Being an Apprentice with Ben Law

Will Hannam
Thursday, 20th April 2017

Coppicing, building and woodland crafts - stories from a Ben Law apprentice.

My apprenticeship with Ben Law came about in a whirlwind. It started with me booking onto one of his famous roundwood timber framing courses. I was on the website and saw the apprenticeship opportunity and thought “why not??”. At 34 it never crossed my mind that I was too old to start again and work as an apprentice. As a furniture maker my interest in sustainably managed and sourced UK timber had increased over the years and I was determined to learn about how we can improve and celebrate what we have in the UK.

The apprenticeship offers an opportunity to “access all areas” when it comes to Ben’s approach to woodland management. I could read all the books in the world (including Ben’s) but nothing prepares you for the learning curve of living in Prickly Nut Wood every day, working alongside one of the leading lights in Permaculture/Sustainable Woodland Management/Roundwood Timber Framing. Ben’s knowledge is his greatest tool and to have that available and on tap ensures that you are always thinking about what you are doing, why we are doing it, what are the repercussions and whats the bigger picture.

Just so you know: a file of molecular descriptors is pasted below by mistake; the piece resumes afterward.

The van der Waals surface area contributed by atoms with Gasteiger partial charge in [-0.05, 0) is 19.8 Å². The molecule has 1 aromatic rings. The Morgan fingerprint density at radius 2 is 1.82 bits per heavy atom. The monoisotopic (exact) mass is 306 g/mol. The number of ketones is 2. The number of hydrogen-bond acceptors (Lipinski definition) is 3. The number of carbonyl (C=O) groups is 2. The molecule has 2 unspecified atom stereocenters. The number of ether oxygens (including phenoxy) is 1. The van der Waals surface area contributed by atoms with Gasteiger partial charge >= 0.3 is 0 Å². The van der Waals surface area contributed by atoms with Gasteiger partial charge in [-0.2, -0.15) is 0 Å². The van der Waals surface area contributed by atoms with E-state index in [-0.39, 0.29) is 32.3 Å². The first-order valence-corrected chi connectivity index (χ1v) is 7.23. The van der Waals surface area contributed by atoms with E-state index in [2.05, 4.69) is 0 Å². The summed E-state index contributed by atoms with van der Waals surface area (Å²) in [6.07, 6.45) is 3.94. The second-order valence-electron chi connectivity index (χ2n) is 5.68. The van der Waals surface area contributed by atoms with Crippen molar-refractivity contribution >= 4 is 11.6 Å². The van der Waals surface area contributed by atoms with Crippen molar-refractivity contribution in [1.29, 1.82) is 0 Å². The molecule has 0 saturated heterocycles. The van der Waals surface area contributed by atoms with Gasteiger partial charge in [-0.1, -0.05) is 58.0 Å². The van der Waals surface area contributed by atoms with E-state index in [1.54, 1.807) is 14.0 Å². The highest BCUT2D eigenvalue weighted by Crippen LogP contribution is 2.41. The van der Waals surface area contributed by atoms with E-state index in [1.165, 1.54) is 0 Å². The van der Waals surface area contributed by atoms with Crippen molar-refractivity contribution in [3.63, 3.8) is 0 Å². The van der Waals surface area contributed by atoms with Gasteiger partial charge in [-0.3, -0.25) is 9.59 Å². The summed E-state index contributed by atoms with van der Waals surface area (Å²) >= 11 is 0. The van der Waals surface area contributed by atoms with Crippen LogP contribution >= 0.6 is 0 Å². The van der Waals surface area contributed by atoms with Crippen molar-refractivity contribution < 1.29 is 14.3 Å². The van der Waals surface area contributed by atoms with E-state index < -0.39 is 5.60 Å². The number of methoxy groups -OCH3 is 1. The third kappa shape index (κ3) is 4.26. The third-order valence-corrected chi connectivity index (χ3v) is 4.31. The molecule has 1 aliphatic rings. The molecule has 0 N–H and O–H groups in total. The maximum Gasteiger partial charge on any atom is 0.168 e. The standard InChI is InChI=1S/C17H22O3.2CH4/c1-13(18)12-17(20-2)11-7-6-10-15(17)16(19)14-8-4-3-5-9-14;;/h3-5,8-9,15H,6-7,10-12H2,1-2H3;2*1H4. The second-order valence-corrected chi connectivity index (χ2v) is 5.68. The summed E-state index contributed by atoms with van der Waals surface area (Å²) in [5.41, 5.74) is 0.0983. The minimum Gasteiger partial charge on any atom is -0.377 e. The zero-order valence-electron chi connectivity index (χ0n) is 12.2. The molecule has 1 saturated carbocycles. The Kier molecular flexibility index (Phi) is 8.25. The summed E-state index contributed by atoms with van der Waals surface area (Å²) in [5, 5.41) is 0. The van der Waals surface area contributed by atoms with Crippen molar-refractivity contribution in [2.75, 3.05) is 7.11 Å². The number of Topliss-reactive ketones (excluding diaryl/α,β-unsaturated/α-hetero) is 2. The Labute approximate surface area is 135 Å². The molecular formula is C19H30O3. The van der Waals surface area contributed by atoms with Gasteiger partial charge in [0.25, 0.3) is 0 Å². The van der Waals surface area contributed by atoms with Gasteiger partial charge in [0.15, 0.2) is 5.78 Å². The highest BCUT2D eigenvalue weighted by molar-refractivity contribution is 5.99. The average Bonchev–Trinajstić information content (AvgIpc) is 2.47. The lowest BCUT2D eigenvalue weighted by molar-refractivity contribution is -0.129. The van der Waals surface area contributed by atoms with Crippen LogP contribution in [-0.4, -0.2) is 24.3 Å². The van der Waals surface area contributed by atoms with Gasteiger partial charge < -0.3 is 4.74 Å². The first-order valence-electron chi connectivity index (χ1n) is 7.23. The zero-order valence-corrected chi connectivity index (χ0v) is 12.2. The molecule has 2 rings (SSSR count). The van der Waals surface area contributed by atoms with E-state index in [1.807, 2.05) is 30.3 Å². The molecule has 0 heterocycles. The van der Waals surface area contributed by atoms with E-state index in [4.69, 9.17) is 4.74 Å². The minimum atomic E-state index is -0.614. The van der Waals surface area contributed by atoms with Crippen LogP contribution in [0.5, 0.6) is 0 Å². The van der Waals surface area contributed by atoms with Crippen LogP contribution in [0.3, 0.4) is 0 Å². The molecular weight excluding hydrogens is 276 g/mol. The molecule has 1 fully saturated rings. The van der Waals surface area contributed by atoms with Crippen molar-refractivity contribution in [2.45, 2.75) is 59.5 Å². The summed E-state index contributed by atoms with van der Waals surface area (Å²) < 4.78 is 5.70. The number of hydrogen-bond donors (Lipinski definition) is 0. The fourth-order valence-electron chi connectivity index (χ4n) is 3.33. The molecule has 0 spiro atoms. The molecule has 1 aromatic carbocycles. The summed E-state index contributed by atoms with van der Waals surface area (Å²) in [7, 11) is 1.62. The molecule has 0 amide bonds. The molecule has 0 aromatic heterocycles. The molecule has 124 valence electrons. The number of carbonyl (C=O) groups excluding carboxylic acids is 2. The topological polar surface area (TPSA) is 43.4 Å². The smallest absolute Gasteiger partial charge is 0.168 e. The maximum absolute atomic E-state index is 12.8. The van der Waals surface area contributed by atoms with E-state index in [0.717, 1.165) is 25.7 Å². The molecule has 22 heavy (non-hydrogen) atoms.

From getting my chainsaw tickets and surviving a whole felling season, to helping to teach on roundwood framing courses and building along side Ben for customers, the experience is as diverse as it is structured. I challenge anyone not to be inspired by the work itself. For me however, the most important part of the whole apprenticeship is the opportunity to live totally off grid within a beautiful woodland. My appreciation of flora, fauna, wildlife and the subtleties of the seasons will stay with me forever. Understanding the fragile symbiotic relationships of the woodlands gives you a respect and love for the environment that you only get from totally immersing yourself in its beauty.


Ben Law's woodland house


A tree house project


Using coppiced sweet chestnut

The apprenticeship overall has changed my life totally. Ben’s teaching, the diversity of the work and the magnificent surroundings of Prickly Nut Wood are so unique. Don’t get me wrong, it is hard work! Very hard work! You have to have a strong work ethic to survive there. The winter felling season is tough (but great fun) and if you’re expecting to come and work just a few hours a day then it might not be for you. Living “off grid” means exactly that. The cabins are basic with a bed and a woodburner, the kitchen is outdoors, you rely on open fires for cooking and your water comes from a spring. This all sounds lovely, but when it’s the middle of winter, you’ve worked all day, it’s too damp to light the fire and the spring is frozen then it can really test you. The important thing to take onboard is that this is a live working woodland that needs constant attention so it’s all hands on deck. This is a lifestyle choice NOT a job and therefore you need to commit 24/7 for the whole time you are here otherwise you’ll never really GET it.

Useful links

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